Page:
A message of inequality in the criminal justice system still resonates
The Boston Globe presents the Harvard Kennedy School PolicyCast, a weekly podcast on public policy, politics, and global issues. HKS PolicyCast is hosted by Matt Cadwallader.
Bryan Stevenson has spent his career working to address issues of racial and wealth inequality in the US criminal justice system. As an attorney and executive director of the Equal Justice Initiative, he has defended juveniles, death row inmates, and others who don’t have the means to mount a strong legal defense.
Perhaps that’s why Archbishop Desmond Tutu once described him as “America’s young Nelson Mandela.”
When we initially asked Stevenson to come on the Harvard Kennedy School PolicyCast, it was in the wake of the unrest in Ferguson, Mo. Now, more than a year later, issues of racial and wealth inequality in the criminal justice system have only grown more urgent, and his message still resonates.
“One-in-three black male babies born in the 21st century is expected to go to jail or prison,” says Stevenson, “That wasn’t true in the 20th century. That wasn’t true in the 19th century. It’s true today and I think a just society ought to be screaming about that.”
While Stevenson makes the case that the racial divide in our inmate population is deeply rooted in our failure to reconcile the effects of slavery and Jim Crow, he also stresses that it is further exacerbated by wealth inequality.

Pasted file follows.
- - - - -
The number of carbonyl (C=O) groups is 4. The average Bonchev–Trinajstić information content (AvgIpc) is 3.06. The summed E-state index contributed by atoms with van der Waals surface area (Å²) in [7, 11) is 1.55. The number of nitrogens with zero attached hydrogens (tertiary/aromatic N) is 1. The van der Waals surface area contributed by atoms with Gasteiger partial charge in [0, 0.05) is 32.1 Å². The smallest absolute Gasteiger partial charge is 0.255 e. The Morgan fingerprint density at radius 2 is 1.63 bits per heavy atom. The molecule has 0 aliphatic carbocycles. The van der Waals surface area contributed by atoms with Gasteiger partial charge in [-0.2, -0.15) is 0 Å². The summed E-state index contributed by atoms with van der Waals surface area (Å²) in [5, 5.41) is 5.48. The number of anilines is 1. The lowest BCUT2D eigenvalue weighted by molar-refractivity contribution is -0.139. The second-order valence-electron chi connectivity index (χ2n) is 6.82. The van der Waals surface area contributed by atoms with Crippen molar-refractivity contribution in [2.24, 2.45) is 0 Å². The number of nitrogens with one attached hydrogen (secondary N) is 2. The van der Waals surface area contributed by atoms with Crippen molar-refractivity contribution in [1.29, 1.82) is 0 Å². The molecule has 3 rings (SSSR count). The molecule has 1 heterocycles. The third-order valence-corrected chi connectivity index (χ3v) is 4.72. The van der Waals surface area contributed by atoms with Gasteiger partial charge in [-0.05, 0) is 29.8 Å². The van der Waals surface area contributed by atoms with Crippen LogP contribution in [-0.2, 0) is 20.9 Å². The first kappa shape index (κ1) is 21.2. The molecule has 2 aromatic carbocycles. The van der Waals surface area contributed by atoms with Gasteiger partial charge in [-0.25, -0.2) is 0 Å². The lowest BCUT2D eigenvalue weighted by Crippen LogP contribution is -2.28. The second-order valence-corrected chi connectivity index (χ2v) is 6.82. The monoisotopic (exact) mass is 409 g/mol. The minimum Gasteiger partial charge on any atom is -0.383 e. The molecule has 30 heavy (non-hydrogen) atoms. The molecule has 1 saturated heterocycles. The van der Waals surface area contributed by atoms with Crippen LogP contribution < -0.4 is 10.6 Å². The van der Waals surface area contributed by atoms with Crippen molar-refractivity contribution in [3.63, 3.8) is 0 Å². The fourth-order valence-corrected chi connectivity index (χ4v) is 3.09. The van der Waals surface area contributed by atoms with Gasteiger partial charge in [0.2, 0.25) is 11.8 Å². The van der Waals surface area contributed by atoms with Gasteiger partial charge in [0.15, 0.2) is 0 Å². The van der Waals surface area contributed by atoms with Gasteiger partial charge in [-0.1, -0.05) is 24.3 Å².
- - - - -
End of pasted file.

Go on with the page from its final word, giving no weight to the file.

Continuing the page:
“I am persuaded that the opposite of poverty in this country is not wealth; the opposite of poverty is justice,” says Stevenson. “Our criminal justice system treats you better if you’re rich and guilty than if you’re poor and innocent.”
In the full interview, which you can download on iTunes or listen to up above, Stevenson discusses:
• 2:11 — How mass incarceration is a “function of our failure to talk honestly about the legacy of racial inequality.”
• 5:00 — How the legacy of racial inequality impacts the system through a “presumption of guilt and dangerousness that black and brown people are born with in this country.”
• 8:04 — Why the problems are national problems, even if the legacy is more apparent in the South.
• 9:09 — The critical role of empathy and compassion in discussions of criminal justice.
• 10:50 — The work of the Equal Justice Initiative in “developing a more truthful reckoning with the challenges that we face in this country around justice.”
• 11:52 — The policy changes that “could reduce the prison population in this country by 50 percent.”
• 13:35 — How the disadvantage of being poor can be decoupled from the advantage of wealth in the criminal justice system.